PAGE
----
Eco-efficiency indicators are designed to be used primarily by business to monitor and report their performance. They are equally relevant to similar operations operated by government. Eco-efficiency indicators relate economic and environmental performance to each other. On the micro level they allow managers to take better decisions and enable stakeholders to assess their companies more accurately. On the macro level they allow to measure the entire economy's progress in creating value with fewer resources and less environmental burden.
Technology and innovation have key roles to play in attenuating the link between economic growth and environmental degradation. Countries have a shared interest in strengthening the development and diffusion of cleaner technologies and environmentally-sound products. Provided that prices are set appropriately, there may be opportunities to reap major cost savings, enhance efficiencies in resource use, reduce pollutant emissions and waste generation, and establish cleaner and safer workplaces by encouraging enterprises to incorporate environmental objectives into their management strategies and stimulate investment in clean technologies.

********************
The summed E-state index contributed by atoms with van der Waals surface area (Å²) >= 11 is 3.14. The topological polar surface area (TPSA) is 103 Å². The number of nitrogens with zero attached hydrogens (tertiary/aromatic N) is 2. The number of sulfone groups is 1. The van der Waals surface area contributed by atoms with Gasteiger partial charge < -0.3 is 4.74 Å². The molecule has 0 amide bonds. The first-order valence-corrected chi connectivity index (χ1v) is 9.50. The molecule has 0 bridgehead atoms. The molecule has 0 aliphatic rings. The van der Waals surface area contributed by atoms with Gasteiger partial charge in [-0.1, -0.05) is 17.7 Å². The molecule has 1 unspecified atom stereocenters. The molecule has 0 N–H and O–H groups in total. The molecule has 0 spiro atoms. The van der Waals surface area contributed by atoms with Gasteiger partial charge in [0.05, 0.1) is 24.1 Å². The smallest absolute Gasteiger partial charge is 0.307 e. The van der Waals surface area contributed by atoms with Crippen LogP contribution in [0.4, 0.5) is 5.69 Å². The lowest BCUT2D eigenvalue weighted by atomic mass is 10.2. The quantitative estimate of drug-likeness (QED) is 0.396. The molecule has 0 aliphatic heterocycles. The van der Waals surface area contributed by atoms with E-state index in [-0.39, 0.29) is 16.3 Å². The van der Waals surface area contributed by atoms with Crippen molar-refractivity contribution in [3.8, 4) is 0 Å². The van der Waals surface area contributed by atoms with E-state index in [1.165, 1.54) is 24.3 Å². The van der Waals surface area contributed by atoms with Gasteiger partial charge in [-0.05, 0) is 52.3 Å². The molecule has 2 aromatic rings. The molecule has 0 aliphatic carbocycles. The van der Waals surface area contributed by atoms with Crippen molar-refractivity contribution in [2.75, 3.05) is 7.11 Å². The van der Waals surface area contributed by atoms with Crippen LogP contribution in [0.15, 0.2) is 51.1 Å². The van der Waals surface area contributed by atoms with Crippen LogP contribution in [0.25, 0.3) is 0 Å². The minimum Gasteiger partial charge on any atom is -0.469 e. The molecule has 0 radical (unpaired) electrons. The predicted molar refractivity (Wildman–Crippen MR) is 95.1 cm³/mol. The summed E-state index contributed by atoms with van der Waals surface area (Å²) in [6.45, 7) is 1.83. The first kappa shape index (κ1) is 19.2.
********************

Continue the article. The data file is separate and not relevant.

The ultimate goal of eco-efficiency is to grow economies qualitatively – in other words to provide more value rather than to transform materials and energy into more waste.
Eco-efficiency may be a pragmatic tool for the decoupling of resource use and value creation, but does not include social, ethical and local accountability issues.